Rona Munro later revisited the play for a National Theatre of Scotland production in 2009 in which she updated the text by setting the story in the heart of gangland Glasgow.

Life is a Dream

Nick Hern Books
Type: Text

Life is a Dream (La vida es sueño) is a masterpiece from the Spanish Golden Age by Pedro Calderón de la Barca (1600–81), exploring illusion, reality and fate against the backdrop of a mythical Polish kingdom. Helen Edmundson's version, written entirely in blank verse, was first performed at the Donmar Warehouse, London, on 13 October 2009 (previews from 8 October).

The play's action focuses on the fictional Segismundo, Prince of Poland, who has been imprisoned in a tower by his father, King Basilio, following a dire prophecy that the prince would bring disaster to the country and death to the King. Basilio briefly frees Segismundo, but when the prince goes on a rampage, the king imprisons him again, persuading him that it was all a dream. However, Segismundo is released once again during a popular uprising; this time he translates his bewilderment over his changes of fortune into loving charity and kindness. In a complex subplot, Rosaura, a spurned woman, is eventually reunited with her lover.

The Donmar Warehouse production was directed by Jonathan Munby and designed by Angela Davies. It starred Dominic West as Segismundo. The other members of the cast were Rupert Evans, Kate Fleetwood, David Horovitch, Lloyd Hutchinson, Sharon Small, David Smith, Malcolm Storry and Dylan Turner.

Peribanez

Nick Hern Books
Type: Text

Tanya Ronder's adaptation of Lope de Vega's classic 17th-century tragicomedy, Peribáñez y el Comendador de Ocaña, was first performed at the Young Vic Theatre, London on 7 May 2003 (previews from 1 May).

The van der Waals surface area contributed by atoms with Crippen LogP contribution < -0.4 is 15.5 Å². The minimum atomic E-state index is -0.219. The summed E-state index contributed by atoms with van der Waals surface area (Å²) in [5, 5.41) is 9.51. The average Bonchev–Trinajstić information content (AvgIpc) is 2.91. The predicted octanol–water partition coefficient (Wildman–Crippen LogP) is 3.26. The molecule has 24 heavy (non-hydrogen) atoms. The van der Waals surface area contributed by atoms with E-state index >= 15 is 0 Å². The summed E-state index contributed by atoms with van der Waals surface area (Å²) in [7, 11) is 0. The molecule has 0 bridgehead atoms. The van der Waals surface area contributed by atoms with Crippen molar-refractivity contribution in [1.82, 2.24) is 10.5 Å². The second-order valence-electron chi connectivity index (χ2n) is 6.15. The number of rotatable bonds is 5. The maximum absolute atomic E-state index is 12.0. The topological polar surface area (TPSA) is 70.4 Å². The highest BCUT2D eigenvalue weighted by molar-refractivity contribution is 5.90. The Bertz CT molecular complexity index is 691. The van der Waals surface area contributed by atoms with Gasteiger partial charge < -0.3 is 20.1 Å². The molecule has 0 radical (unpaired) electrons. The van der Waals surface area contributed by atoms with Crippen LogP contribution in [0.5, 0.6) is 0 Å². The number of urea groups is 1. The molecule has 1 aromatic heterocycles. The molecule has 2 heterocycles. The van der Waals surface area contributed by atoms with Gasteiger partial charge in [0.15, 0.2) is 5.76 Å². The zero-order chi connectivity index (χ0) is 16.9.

The play is about a peasant named Peribanez, and a regional Commander who falls in love with his wife Casilda. The trouble starts during the wedding of Peribanez and Casilda, when the Commander is unhorsed while trying to control a raging bull and is forced to recover in Peribanez' house. Smitten with the beautiful bride, the Commander's ungovernable passion leads him to spy on Casilda, fruitlessly besiege her and eventually send her husband into battle against the Arab enemy. However, Peribanez asks the Commander to knight him before sending him into battle, so that he might fight with honour. The Commander obliges, unwittingly elevating the peasant to his own level and giving him the right to do battle with him.

The Young Vic premiere was directed by Rufus Norris and designed by Ian MacNeil, with David Harewood as the Commander, Michael Nardone as Peribanez and Jackie Morrison as Casilda..

Yerma

Nick Hern Books
Type: Text

Federico García Lorca's Yerma is a poetic drama about a childless woman living in rural Spain, and her desperate longing to conceive a child. It was first performed in the Teatro Español, Madrid, on 29 December 1934.

This translation is by Jo Clifford.

Yerma (the name derives from the Spanish word for 'barren') has been married to Juan for two years, but remains childless. Furthermore, her desire for a child is at odds with Juan's desire for money. Tortured by her incessant longing to conceive a child, and by Juan's insistence that she be content with what she has, Yerma murders her husband, and with him her only chance of having a child.

In an introduction to the play, Jo Clifford writes: 'The play was a huge commercial success and ran for more than 130 performances. The right-wing press, however, loathed it, and it became the focus of vicious attacks. It cemented Lorca’s reputation among the right as a left-wing homosexual degenerate and in that sense contributed to the hatred that led to his assassination.'